Turkmenistan's natural gas: mixed blessing

A weekend deal with Russia for a pipeline will raise revenues for the ex-Soviet country, but some worry how those will be spent.

Blanketed by vast deserts, Turkmenistan sits atop some of the world's largest natural-gas reserves. As Russia and the West look to secure new gas and oil supplies in a tightening race for energy security, this Central Asian country has landed squarely in their sights.

Last weekend, Russia secured a deal for a new pipeline to take Turkmenistan's gas north, delivering a serious setback to US and European hopes for one that would siphon the gas to the West – bypassing Russia's increasingly powerful grip on energy resources and routes.

But the heightened attention and potential for wealth doesn't necessarily mean things will get better for Turkmenistan's citizens.

Like other resource-rich developing countries, including neighboring Kazakhstan and Azerbaijan, this ex-Soviet state has struggled to translate its fossil-fuel reserves into higher living standards. Unemployment in Turkmenistan is estimated at 60 percent, with 58 percent of the population living below the poverty line.

Compounding this so-called "resource curse" is the legacy of former President Saparmurat Niyazov, who during his two decades in power isolated Turkmenistan from the world and plunged state funds into grand construction projects rather than human development.

"You have twin curses at work," says Rachel Denber, deputy director of the Europe and Central Asia division at Human Rights Watch. Soviet-inspired authoritarianism is the region's primary affliction, she says, adding that in Turkmenistan, "Niyazov's own perverse and criminal cult of personality made that situation much more acute."

Mr. Niyazov, who died in December, forced the education system to build curricula around his own book of spiritual writings; built monuments in honor of himself; renamed the months of the year after himself and his family members; and banned movie theaters, opera, and ballet as "un-Turkmen."

President controls much of gas revenues

Today, the capital's calm veneer – sepulchral expanses of white marble blocks interrupted by few people, advertisements, or bits of trash – could lull one into thinking that Turkmenistan had entered the Golden Age proclaimed by Niyazov. But local residents, still feeling too vulnerable to give their names, paint a starker picture.

Under the previous president, "for the first time in my life, I saw people hunting through garbage to make a living.... How can that be a good life?" asks a middle-aged man.

"There's no work, no food, no education, no training, no pensions – everything that should be in a normal, civilized country," another adds.

Tom Mayne, a campaigner with the anti-corruption advocacy group Global Witness, says Turkmenistan's resource wealth benefited a precious few. "If you look around at the country, you see all these fabulous marble buildings, opulent palaces, mosques," he says. "You kind of get a suggestion of where the money is going. Under Niyazov, it didn't seem to be going to the people."

Part of the problem, Mr. Mayne says, is that state spending is nearly impossible to track. His group's April 2006 report on the Turkmen gas trade estimates that up to 75 percent of government revenue is channeled into a series of opaque reserve funds, many of which are controlled directly by the president.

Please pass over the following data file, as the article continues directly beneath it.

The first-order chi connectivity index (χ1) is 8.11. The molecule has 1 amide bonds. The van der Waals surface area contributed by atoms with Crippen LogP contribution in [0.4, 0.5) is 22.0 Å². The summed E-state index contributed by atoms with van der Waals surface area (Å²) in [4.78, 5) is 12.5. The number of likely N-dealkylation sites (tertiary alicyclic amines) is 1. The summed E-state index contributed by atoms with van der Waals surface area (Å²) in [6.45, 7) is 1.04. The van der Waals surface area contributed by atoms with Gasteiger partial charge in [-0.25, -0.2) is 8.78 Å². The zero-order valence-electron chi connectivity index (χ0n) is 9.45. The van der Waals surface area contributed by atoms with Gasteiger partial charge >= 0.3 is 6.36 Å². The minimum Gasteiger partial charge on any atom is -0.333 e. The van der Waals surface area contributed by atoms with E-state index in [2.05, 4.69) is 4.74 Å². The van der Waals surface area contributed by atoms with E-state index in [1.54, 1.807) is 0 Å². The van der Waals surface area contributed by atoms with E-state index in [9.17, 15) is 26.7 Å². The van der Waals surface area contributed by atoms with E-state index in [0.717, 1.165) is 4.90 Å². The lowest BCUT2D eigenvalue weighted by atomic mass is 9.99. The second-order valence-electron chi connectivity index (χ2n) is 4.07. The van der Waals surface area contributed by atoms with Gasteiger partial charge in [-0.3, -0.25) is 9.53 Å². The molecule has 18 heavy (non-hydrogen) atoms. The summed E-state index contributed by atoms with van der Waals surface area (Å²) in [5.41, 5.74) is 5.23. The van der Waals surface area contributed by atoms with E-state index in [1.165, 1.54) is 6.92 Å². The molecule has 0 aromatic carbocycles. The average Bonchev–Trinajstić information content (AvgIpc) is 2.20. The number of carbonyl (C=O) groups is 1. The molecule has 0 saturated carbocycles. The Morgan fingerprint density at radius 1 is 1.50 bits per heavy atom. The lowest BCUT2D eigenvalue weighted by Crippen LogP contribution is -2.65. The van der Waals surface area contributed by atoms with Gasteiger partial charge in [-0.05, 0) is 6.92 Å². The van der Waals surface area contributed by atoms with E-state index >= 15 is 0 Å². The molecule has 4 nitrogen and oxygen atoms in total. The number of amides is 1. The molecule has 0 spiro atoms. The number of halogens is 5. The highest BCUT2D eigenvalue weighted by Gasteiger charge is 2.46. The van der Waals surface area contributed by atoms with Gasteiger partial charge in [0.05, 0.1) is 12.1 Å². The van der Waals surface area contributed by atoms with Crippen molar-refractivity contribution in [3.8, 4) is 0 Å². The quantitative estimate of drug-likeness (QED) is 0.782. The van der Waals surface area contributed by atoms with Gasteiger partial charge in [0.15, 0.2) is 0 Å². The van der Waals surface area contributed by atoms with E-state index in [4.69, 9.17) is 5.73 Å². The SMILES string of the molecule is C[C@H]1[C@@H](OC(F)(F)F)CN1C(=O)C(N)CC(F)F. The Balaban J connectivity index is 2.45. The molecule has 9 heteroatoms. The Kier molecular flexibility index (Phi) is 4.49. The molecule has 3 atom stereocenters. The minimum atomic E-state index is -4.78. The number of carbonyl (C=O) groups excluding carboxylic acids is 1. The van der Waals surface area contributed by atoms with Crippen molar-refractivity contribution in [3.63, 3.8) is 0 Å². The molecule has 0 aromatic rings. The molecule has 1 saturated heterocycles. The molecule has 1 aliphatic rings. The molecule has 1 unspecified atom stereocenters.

New finds would put Turkmenistan in Top 5

British Petroleum's Statistical Review of World Energy ranks Turkmenistan's gas reserves as 12th largest in the world, according to 2005 estimates of 2.9 trillion cubic meters (t.c.m.). But those numbers don't include the government's recent finds of reserves totaling 7 t.c.m., unconfirmed by industry analysts. The additional finds would put Turkmenistan's gas reserves among the Top 5 in the world.

Although Russia won the latest skirmish in the battle for Turkmenistan's resources, Niyazov's successor, Gurbanguly Berdymukhammedov, has been careful not to shut the door on the West. After announcing the Russian pipeline deal, the new president said plans for a US-backed pipeline under the Caspian Sea were also feasible.

A close associate of Niyazov, Mr. Berdymukhammedov nonetheless appears ready to reverse some of the worst aspects of Niyazov's rule. He has promised to restore pensions, provide greater Internet access, and reform compulsory education.

But eager as the West may be to see Turkmenistan open up economically, experts warn that the new president's reform initiatives are trivial when compared with the magnitude of the problems sown in the Niyazov era.

"Practically nothing concrete has happened so far," says Farid Tuhbatullin of the Vienna-based Turkmen Initiative for Human Rights. Hopes for a transformation, he says, will be dashed if the international community does not "exert the necessary pressure on the new president to take more real, concrete steps."

Ms. Denber of Human Rights Watch agrees.

"Most [international] actors see an opening now for trying to find ways of bringing Turkmen gas to market without relying on Russia." However, Denber adds, "what should be ... on the international community's agenda for Turkmenistan right now is fundamental change and justice for the abuses of the past. I think that's not happening."

But an elderly Ashgabat intellectual, who has seen more than one dictator come and go, recommends patience.

"We Turkmen have a proverb by which I try to live," he says. "Better than wishing your enemy death is to ask Allah to give you long life."

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